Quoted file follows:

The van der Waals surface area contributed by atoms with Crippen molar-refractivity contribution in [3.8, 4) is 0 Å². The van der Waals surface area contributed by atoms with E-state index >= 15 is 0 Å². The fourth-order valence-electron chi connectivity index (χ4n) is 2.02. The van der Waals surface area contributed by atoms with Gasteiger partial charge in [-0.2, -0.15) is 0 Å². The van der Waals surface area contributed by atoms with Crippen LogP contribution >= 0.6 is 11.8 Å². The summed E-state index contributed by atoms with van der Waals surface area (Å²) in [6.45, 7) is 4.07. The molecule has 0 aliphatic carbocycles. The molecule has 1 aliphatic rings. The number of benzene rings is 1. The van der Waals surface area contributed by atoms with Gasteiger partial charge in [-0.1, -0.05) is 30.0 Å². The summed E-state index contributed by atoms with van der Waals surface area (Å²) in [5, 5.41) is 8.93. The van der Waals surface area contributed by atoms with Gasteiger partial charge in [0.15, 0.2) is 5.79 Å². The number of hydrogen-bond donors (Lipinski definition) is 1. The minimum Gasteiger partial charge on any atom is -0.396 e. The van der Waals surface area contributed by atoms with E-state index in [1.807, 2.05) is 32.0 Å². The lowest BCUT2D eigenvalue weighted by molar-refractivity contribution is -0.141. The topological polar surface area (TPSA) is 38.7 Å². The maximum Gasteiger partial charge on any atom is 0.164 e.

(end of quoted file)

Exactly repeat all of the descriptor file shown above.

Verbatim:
The van der Waals surface area contributed by atoms with Crippen molar-refractivity contribution in [3.8, 4) is 0 Å². The van der Waals surface area contributed by atoms with E-state index >= 15 is 0 Å². The fourth-order valence-electron chi connectivity index (χ4n) is 2.02. The van der Waals surface area contributed by atoms with Gasteiger partial charge in [-0.2, -0.15) is 0 Å². The van der Waals surface area contributed by atoms with Crippen LogP contribution >= 0.6 is 11.8 Å². The summed E-state index contributed by atoms with van der Waals surface area (Å²) in [6.45, 7) is 4.07. The molecule has 0 aliphatic carbocycles. The molecule has 1 aliphatic rings. The number of benzene rings is 1. The van der Waals surface area contributed by atoms with Gasteiger partial charge in [-0.1, -0.05) is 30.0 Å². The summed E-state index contributed by atoms with van der Waals surface area (Å²) in [5, 5.41) is 8.93. The van der Waals surface area contributed by atoms with Gasteiger partial charge in [0.15, 0.2) is 5.79 Å². The number of hydrogen-bond donors (Lipinski definition) is 1. The minimum Gasteiger partial charge on any atom is -0.396 e. The van der Waals surface area contributed by atoms with E-state index in [1.807, 2.05) is 32.0 Å². The lowest BCUT2D eigenvalue weighted by molar-refractivity contribution is -0.141. The topological polar surface area (TPSA) is 38.7 Å². The maximum Gasteiger partial charge on any atom is 0.164 e.